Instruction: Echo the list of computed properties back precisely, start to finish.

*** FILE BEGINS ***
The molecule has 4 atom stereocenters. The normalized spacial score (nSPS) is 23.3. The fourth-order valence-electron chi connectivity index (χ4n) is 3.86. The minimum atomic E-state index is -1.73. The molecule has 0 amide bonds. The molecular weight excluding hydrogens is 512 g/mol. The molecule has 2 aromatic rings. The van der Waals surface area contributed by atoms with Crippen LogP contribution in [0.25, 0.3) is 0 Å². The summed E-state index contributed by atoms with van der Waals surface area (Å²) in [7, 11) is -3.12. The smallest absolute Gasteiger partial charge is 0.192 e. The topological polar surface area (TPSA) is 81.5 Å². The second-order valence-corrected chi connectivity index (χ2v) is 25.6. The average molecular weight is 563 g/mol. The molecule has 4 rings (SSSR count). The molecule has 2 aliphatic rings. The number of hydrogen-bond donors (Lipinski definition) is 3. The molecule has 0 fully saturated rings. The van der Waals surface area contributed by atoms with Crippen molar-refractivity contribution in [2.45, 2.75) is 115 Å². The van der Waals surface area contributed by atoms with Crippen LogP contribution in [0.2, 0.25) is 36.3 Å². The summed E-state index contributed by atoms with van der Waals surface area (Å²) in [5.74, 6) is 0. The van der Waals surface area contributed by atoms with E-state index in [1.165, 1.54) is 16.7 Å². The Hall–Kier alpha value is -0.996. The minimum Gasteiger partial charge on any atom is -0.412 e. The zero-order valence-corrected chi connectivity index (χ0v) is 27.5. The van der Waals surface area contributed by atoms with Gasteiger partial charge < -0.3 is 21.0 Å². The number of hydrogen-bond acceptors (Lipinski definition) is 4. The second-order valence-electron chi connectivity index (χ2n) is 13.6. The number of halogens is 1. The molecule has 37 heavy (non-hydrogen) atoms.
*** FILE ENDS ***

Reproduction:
The molecule has 4 atom stereocenters. The normalized spacial score (nSPS) is 23.3. The fourth-order valence-electron chi connectivity index (χ4n) is 3.86. The minimum atomic E-state index is -1.73. The molecule has 0 amide bonds. The molecular weight excluding hydrogens is 512 g/mol. The molecule has 2 aromatic rings. The van der Waals surface area contributed by atoms with Crippen LogP contribution in [0.25, 0.3) is 0 Å². The summed E-state index contributed by atoms with van der Waals surface area (Å²) in [7, 11) is -3.12. The smallest absolute Gasteiger partial charge is 0.192 e. The topological polar surface area (TPSA) is 81.5 Å². The second-order valence-corrected chi connectivity index (χ2v) is 25.6. The average molecular weight is 563 g/mol. The molecule has 4 rings (SSSR count). The molecule has 2 aliphatic rings. The number of hydrogen-bond donors (Lipinski definition) is 3. The molecule has 0 fully saturated rings. The van der Waals surface area contributed by atoms with Crippen molar-refractivity contribution in [2.45, 2.75) is 115 Å². The van der Waals surface area contributed by atoms with Crippen LogP contribution in [0.2, 0.25) is 36.3 Å². The summed E-state index contributed by atoms with van der Waals surface area (Å²) in [5.74, 6) is 0. The van der Waals surface area contributed by atoms with E-state index in [1.165, 1.54) is 16.7 Å². The Hall–Kier alpha value is -0.996. The minimum Gasteiger partial charge on any atom is -0.412 e. The zero-order valence-corrected chi connectivity index (χ0v) is 27.5. The van der Waals surface area contributed by atoms with Gasteiger partial charge < -0.3 is 21.0 Å². The number of hydrogen-bond acceptors (Lipinski definition) is 4. The second-order valence-electron chi connectivity index (χ2n) is 13.6. The number of halogens is 1. The molecule has 37 heavy (non-hydrogen) atoms.